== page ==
Department of Justice Seal Department of Justice
FOR IMMEDIATE RELEASE
MONDAY, MARCH 7, 2005
WWW.USDOJ.GOV
CRT
(202) 514-2008
TDD (202) 514-1888

HOUSING DISCRIMINATION CASE SETTLED AGAINST DEVELOPERS OF BOISE, IDAHO APARTMENT COMPLEX


WASHINGTON, D.C. - The Justice Department today announced an agreement with the owner and developers of Columbia Village Apartments, an apartment complex in Boise, Idaho, to settle a lawsuit alleging that the complex was inaccessible to persons with disabilities in violation of the Fair Housing Act.

The defendants responsible for the construction and design of the Village at Columbia Apartments in Boise have agreed to settle a lawsuit brought by the Justice Department by retrofitting the complex to make it accessible to persons with disabilities and paying up to $42,000 in monetary damages to persons impacted by the Defendantsí failure to comply with the Fair Housing Act.

"The design and construction requirements of the Fair Housing Act are clear and readily achievable in new construction," said R. Alexander Acosta, Assistant Attorney General for Civil Rights. "The Department will continue to hold sophisticated business entities such as these to their legal obligation to provide accessible housing."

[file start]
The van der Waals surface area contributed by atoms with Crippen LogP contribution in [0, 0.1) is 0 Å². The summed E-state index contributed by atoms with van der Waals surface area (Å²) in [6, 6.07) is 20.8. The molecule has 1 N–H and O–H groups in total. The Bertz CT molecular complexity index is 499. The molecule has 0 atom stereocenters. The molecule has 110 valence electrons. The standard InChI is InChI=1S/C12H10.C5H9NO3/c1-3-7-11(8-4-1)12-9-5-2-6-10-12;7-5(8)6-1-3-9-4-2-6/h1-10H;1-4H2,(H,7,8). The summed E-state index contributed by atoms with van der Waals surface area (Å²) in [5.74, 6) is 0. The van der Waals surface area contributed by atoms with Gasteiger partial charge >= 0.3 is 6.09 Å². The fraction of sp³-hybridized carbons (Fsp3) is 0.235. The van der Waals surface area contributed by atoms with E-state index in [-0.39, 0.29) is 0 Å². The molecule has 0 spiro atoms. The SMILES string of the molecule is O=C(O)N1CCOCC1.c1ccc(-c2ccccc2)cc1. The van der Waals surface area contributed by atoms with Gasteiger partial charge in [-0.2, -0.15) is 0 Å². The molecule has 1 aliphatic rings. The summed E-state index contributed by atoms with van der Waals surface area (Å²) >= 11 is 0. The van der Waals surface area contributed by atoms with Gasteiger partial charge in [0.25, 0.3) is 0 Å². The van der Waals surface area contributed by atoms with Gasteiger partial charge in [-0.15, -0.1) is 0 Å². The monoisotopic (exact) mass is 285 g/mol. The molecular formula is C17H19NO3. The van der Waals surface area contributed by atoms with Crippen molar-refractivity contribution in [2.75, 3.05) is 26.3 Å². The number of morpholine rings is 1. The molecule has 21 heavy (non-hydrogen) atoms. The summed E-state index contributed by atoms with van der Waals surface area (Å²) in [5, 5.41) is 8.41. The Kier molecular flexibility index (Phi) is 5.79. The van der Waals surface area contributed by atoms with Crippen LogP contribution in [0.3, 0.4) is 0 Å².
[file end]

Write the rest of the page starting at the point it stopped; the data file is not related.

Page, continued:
The settlement, which must still be approved by U.S. District Judge B. Lynn Winmill, resolves a lawsuit filed by the Justice Department in April 2003. The lawsuit alleged that the defendants violated the Fair Housing Act when they designed and constructed the Village at Columbia Apartments complex in Boise without the accessibility features required by the Fair Housing Act. The settlement requires the defendants to retrofit the complex by, among other things, rebuilding or modifying sidewalks, ramps, and landings in the public areas of the complex; modifying parking spaces to provide accessible parking; retrofitting the clubhouse; and widening doorways and modifying thresholds inside the apartment units. In addition, the defendant must set aside $40,000 for other persons who were harmed by the lack of accessible features at the complex.

This matter arose out of a complaint filed by the Inter-mountain Fair Housing Council in 1998 with the Department of Housing and Urban Development. After investigating the complaint, HUD referred the matter to the Department of Justice, which filed the lawsuit.

Individuals who believe they may have been affected by the lack of accessible features at the Village of Columbia may call the Justice Department's Housing and Civil Enforcement Section at 800- 896-7743, extension #6. Additional information is available on the Justice Department website at www.usdoj.gov/crt/housing.

The federal Fair Housing Act prohibits discrimination in housing on the basis of race, color, religion, sex, familial status, national origin, and disability. Since January 21, 2001, the Division has filed 63 cases under the Fair Housing Act alleging discrimination based on disability, 31 of which alleged violations of the Act's design and construction provisions.

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